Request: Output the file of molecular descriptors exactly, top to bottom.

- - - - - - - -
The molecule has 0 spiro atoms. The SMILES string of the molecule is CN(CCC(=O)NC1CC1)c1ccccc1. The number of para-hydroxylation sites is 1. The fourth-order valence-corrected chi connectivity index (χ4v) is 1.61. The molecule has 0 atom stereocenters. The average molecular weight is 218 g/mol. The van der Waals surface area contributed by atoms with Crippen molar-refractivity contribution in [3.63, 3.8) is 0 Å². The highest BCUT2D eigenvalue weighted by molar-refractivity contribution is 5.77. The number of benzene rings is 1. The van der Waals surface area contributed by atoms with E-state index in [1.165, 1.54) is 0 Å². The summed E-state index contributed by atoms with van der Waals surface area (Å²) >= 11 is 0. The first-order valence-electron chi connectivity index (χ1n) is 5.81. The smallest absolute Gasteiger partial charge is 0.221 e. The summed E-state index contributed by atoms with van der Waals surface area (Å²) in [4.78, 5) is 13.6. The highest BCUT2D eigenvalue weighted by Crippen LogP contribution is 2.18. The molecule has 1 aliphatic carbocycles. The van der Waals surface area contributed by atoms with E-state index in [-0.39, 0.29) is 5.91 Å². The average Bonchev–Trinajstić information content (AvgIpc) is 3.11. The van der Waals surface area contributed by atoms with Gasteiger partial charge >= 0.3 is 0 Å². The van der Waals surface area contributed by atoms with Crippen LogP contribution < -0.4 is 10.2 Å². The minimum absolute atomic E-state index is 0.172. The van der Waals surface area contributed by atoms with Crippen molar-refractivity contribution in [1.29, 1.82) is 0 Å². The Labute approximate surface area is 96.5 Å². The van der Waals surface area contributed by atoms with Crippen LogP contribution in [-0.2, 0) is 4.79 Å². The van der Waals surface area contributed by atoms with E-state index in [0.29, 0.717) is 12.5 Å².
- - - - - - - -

The molecule has 0 spiro atoms. The SMILES string of the molecule is CN(CCC(=O)NC1CC1)c1ccccc1. The number of para-hydroxylation sites is 1. The fourth-order valence-corrected chi connectivity index (χ4v) is 1.61. The molecule has 0 atom stereocenters. The average molecular weight is 218 g/mol. The van der Waals surface area contributed by atoms with Crippen molar-refractivity contribution in [3.63, 3.8) is 0 Å². The highest BCUT2D eigenvalue weighted by molar-refractivity contribution is 5.77. The number of benzene rings is 1. The van der Waals surface area contributed by atoms with E-state index in [1.165, 1.54) is 0 Å². The summed E-state index contributed by atoms with van der Waals surface area (Å²) >= 11 is 0. The first-order valence-electron chi connectivity index (χ1n) is 5.81. The smallest absolute Gasteiger partial charge is 0.221 e. The summed E-state index contributed by atoms with van der Waals surface area (Å²) in [4.78, 5) is 13.6. The highest BCUT2D eigenvalue weighted by Crippen LogP contribution is 2.18. The molecule has 1 aliphatic carbocycles. The van der Waals surface area contributed by atoms with E-state index in [-0.39, 0.29) is 5.91 Å². The average Bonchev–Trinajstić information content (AvgIpc) is 3.11. The van der Waals surface area contributed by atoms with Gasteiger partial charge >= 0.3 is 0 Å². The van der Waals surface area contributed by atoms with Crippen LogP contribution < -0.4 is 10.2 Å². The minimum absolute atomic E-state index is 0.172. The van der Waals surface area contributed by atoms with Crippen molar-refractivity contribution in [1.29, 1.82) is 0 Å². The Labute approximate surface area is 96.5 Å². The van der Waals surface area contributed by atoms with Crippen LogP contribution in [-0.2, 0) is 4.79 Å². The van der Waals surface area contributed by atoms with E-state index in [0.29, 0.717) is 12.5 Å².